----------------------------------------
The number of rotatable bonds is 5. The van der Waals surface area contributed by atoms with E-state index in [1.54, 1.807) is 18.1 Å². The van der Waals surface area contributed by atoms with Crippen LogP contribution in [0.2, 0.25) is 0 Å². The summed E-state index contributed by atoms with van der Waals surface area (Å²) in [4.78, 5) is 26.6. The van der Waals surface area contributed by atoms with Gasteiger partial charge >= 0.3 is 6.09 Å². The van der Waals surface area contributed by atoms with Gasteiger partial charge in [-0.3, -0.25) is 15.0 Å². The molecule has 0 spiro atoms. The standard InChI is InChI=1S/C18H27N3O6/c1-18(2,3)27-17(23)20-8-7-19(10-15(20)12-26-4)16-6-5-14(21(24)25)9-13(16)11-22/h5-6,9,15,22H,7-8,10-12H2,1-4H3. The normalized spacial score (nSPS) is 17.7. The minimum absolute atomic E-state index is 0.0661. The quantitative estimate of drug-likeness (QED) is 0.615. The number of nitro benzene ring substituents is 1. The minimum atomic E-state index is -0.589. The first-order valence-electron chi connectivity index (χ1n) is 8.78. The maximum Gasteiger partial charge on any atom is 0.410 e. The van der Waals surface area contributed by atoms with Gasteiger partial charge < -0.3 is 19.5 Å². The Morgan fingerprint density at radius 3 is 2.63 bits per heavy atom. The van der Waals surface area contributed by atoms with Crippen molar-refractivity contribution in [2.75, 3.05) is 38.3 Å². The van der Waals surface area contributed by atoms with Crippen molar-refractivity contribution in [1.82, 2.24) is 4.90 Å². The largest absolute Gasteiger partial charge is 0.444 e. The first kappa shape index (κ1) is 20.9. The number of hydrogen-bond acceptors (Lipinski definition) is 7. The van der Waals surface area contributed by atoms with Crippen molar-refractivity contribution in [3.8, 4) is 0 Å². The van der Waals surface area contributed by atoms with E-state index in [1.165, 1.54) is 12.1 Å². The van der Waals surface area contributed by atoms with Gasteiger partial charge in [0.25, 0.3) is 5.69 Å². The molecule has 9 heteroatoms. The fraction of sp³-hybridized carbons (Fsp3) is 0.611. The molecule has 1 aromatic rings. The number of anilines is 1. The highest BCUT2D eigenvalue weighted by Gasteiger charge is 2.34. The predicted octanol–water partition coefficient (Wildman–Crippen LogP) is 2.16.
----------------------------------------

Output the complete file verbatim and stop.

The number of rotatable bonds is 5. The van der Waals surface area contributed by atoms with E-state index in [1.54, 1.807) is 18.1 Å². The van der Waals surface area contributed by atoms with Crippen LogP contribution in [0.2, 0.25) is 0 Å². The summed E-state index contributed by atoms with van der Waals surface area (Å²) in [4.78, 5) is 26.6. The van der Waals surface area contributed by atoms with Gasteiger partial charge >= 0.3 is 6.09 Å². The van der Waals surface area contributed by atoms with Gasteiger partial charge in [-0.3, -0.25) is 15.0 Å². The molecule has 0 spiro atoms. The standard InChI is InChI=1S/C18H27N3O6/c1-18(2,3)27-17(23)20-8-7-19(10-15(20)12-26-4)16-6-5-14(21(24)25)9-13(16)11-22/h5-6,9,15,22H,7-8,10-12H2,1-4H3. The normalized spacial score (nSPS) is 17.7. The minimum absolute atomic E-state index is 0.0661. The quantitative estimate of drug-likeness (QED) is 0.615. The number of nitro benzene ring substituents is 1. The minimum atomic E-state index is -0.589. The first-order valence-electron chi connectivity index (χ1n) is 8.78. The maximum Gasteiger partial charge on any atom is 0.410 e. The van der Waals surface area contributed by atoms with Gasteiger partial charge < -0.3 is 19.5 Å². The Morgan fingerprint density at radius 3 is 2.63 bits per heavy atom. The van der Waals surface area contributed by atoms with Crippen molar-refractivity contribution in [2.75, 3.05) is 38.3 Å². The van der Waals surface area contributed by atoms with Crippen molar-refractivity contribution in [1.82, 2.24) is 4.90 Å². The largest absolute Gasteiger partial charge is 0.444 e. The first kappa shape index (κ1) is 20.9. The number of hydrogen-bond acceptors (Lipinski definition) is 7. The van der Waals surface area contributed by atoms with Crippen molar-refractivity contribution in [3.8, 4) is 0 Å². The van der Waals surface area contributed by atoms with E-state index in [1.165, 1.54) is 12.1 Å². The van der Waals surface area contributed by atoms with Gasteiger partial charge in [0.25, 0.3) is 5.69 Å². The molecule has 9 heteroatoms. The fraction of sp³-hybridized carbons (Fsp3) is 0.611. The molecule has 1 aromatic rings. The number of anilines is 1. The highest BCUT2D eigenvalue weighted by Gasteiger charge is 2.34. The predicted octanol–water partition coefficient (Wildman–Crippen LogP) is 2.16.